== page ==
|Arthur Dominic Villasanta |||Jun 23, 2016 11:40 PM EDT|
Classified information stolen by Noshir Gowadia, an Indian convicted in 2011 for selling U.S. aerospace secrets to China, is apparently helping China make progress in building its H-20 strategic stealth bomber.
The subsonic, low observable bomber with a payload of 10 tons is being designed and built by Xi'an Aircraft Industrial Corporation, which also builds China's largest bomber, the Xi'an H-6. The H-20 will have the same flying wing design as the B-2 Spirit stealth bomber of the U.S. Air Force. It might have a range of 8,000 kilometers without refueling.
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Reports said data provided by Gowadia is proving of value to the Chinese as they continue forward with the H-20. Gowadia was sentenced to 32 years in prison in 2011 for helping China design a cruise missile exhaust nozzle that gives off less heat, making it harder to spot by U.S. military infrared sensors.
The convicted spy also worked on the B-2 project while an employee of the stealth plane's contractor, Northrop Grumman. Gowadia, a naturalized American, agreed to spy for China to pay for expensive improvements to his mansion in Hawaii.
The H-20 is expected to enter service with the People's Liberation Army Air Force by 2025.
China's decision to go ahead with its own stealth bomber seems to have been triggered by its failure to buy the supersonic Tupolev Tu-22M3 variable-sweep wing, long-range strategic and maritime strike bomber developed by Russia's Tupolev Design Bureau.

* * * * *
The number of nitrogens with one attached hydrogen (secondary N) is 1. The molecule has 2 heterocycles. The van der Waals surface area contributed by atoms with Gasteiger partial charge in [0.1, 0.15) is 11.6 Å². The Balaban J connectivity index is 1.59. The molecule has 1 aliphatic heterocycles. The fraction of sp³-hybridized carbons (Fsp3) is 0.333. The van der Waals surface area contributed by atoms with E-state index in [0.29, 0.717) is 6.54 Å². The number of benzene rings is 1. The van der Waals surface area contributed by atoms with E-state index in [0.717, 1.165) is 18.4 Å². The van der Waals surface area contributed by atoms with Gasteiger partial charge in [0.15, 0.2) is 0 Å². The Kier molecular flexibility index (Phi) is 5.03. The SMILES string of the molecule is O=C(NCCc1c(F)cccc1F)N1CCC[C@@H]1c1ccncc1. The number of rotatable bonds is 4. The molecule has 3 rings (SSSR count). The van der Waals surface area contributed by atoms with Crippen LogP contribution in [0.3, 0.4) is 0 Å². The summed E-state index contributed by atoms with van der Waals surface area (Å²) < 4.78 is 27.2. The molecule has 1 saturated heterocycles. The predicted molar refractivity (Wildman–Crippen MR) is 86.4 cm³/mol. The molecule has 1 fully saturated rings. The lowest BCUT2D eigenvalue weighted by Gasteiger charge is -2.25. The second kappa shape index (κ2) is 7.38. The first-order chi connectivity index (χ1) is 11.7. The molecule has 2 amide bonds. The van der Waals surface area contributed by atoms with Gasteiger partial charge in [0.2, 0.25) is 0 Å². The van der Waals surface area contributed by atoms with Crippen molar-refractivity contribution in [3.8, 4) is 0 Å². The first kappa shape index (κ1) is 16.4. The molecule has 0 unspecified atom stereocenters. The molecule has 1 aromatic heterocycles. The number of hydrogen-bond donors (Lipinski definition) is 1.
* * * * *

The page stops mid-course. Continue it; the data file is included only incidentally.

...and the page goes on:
This Russian bomber has a combat radius of 2,400 kilometers and can carry up to 24,000 kilograms of bombs and missiles.
Western military analysts said China needs the H-20 to deny the U.S. from entering the "First Island Chain" from Alaska to the Philippines, and to cement its military leadership in Asia. They also believe the H-20 could have an unmanned combat aerial vehicle version along the lines of the upcoming "Long Range Strike-Bomber" or LRS-B of the U.S. Air Force.
This next generation stealth bomber, which will succeed the B-2, will have very long range and the ability to loiter for extended periods over distant targets such as those in the South China Sea and Asia, hence its nickname, the "China Bomber."
The LRS-B is intended to "manage" China in a future conflict, said Andrew Krepinevich, a defense policy analyst who currently serves as President of the Center for Strategic and Budgetary Assessments.
The LRS-B is being designed to defeat low-frequency radars as effectively as high frequency sets. It will eventually be capable of delivering the entire range of air delivered nuclear weapons in the US arsenal, a capability only currently afforded USAF B-52 bombers.
Ultimately, the USAF will transform the LRS-B into the world's first unmanned or robotic strategic bomber with unmatched endurance.
In the unmanned role, the LRS-B will be used in non-nuclear combat to rain down guided missiles or guided bombs onto land or naval targets. The nuclear capable versions of the bomber will be manned.
What will distinguish the LRS-B from the current B-1or B-2 bombers is the LRS-B's enhanced stealthiness and its capability to loiter or hover over a battlefield for long periods of time, attacking multiple targets of opportunity with precision.
It's designed to survive daylight raids over heavily defended enemy territory. The LRS-B will carry a weapons load of 14,000 lbs. to 28,000 lbs (6,350 kg to 12,700 kg).
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